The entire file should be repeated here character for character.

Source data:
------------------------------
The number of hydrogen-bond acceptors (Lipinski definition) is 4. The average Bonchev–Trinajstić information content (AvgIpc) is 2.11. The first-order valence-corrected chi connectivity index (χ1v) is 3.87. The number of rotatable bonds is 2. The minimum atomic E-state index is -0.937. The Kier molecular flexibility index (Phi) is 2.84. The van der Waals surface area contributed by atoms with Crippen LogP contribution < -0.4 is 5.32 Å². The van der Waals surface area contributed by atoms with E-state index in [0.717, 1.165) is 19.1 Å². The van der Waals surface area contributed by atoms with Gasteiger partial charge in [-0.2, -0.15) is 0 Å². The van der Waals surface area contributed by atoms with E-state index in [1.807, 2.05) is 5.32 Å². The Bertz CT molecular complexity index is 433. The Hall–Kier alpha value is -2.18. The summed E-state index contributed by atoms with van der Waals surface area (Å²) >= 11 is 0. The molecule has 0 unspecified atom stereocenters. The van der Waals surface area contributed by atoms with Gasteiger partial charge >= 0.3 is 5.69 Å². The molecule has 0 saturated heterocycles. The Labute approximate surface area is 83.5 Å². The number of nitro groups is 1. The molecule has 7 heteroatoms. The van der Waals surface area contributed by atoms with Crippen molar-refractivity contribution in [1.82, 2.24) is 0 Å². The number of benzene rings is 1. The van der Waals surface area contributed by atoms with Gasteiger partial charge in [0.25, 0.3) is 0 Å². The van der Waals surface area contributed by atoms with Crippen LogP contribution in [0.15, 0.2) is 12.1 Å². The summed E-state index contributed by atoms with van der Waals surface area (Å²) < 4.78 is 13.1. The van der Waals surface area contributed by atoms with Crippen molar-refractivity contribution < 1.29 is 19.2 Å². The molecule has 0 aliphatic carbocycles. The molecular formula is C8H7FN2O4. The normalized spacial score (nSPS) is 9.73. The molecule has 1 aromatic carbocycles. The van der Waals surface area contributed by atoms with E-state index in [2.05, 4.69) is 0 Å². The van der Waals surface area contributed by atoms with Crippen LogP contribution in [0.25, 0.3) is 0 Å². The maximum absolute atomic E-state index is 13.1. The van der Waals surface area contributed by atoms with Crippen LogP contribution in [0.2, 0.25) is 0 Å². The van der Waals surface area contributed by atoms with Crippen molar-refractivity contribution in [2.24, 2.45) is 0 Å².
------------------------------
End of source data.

The number of hydrogen-bond acceptors (Lipinski definition) is 4. The average Bonchev–Trinajstić information content (AvgIpc) is 2.11. The first-order valence-corrected chi connectivity index (χ1v) is 3.87. The number of rotatable bonds is 2. The minimum atomic E-state index is -0.937. The Kier molecular flexibility index (Phi) is 2.84. The van der Waals surface area contributed by atoms with Crippen LogP contribution < -0.4 is 5.32 Å². The van der Waals surface area contributed by atoms with E-state index in [0.717, 1.165) is 19.1 Å². The van der Waals surface area contributed by atoms with Gasteiger partial charge in [-0.2, -0.15) is 0 Å². The van der Waals surface area contributed by atoms with E-state index in [1.807, 2.05) is 5.32 Å². The Bertz CT molecular complexity index is 433. The Hall–Kier alpha value is -2.18. The summed E-state index contributed by atoms with van der Waals surface area (Å²) >= 11 is 0. The molecule has 0 unspecified atom stereocenters. The van der Waals surface area contributed by atoms with Gasteiger partial charge >= 0.3 is 5.69 Å². The molecule has 0 saturated heterocycles. The Labute approximate surface area is 83.5 Å². The number of nitro groups is 1. The molecule has 7 heteroatoms. The van der Waals surface area contributed by atoms with Crippen molar-refractivity contribution in [1.82, 2.24) is 0 Å². The number of benzene rings is 1. The van der Waals surface area contributed by atoms with Gasteiger partial charge in [0.25, 0.3) is 0 Å². The van der Waals surface area contributed by atoms with Crippen LogP contribution in [0.15, 0.2) is 12.1 Å². The summed E-state index contributed by atoms with van der Waals surface area (Å²) < 4.78 is 13.1. The van der Waals surface area contributed by atoms with Crippen molar-refractivity contribution < 1.29 is 19.2 Å². The molecule has 0 aliphatic carbocycles. The molecular formula is C8H7FN2O4. The normalized spacial score (nSPS) is 9.73. The molecule has 1 aromatic carbocycles. The van der Waals surface area contributed by atoms with E-state index in [2.05, 4.69) is 0 Å². The van der Waals surface area contributed by atoms with Crippen LogP contribution in [0.25, 0.3) is 0 Å². The maximum absolute atomic E-state index is 13.1. The van der Waals surface area contributed by atoms with Crippen LogP contribution in [0.2, 0.25) is 0 Å². The van der Waals surface area contributed by atoms with Crippen molar-refractivity contribution in [2.24, 2.45) is 0 Å².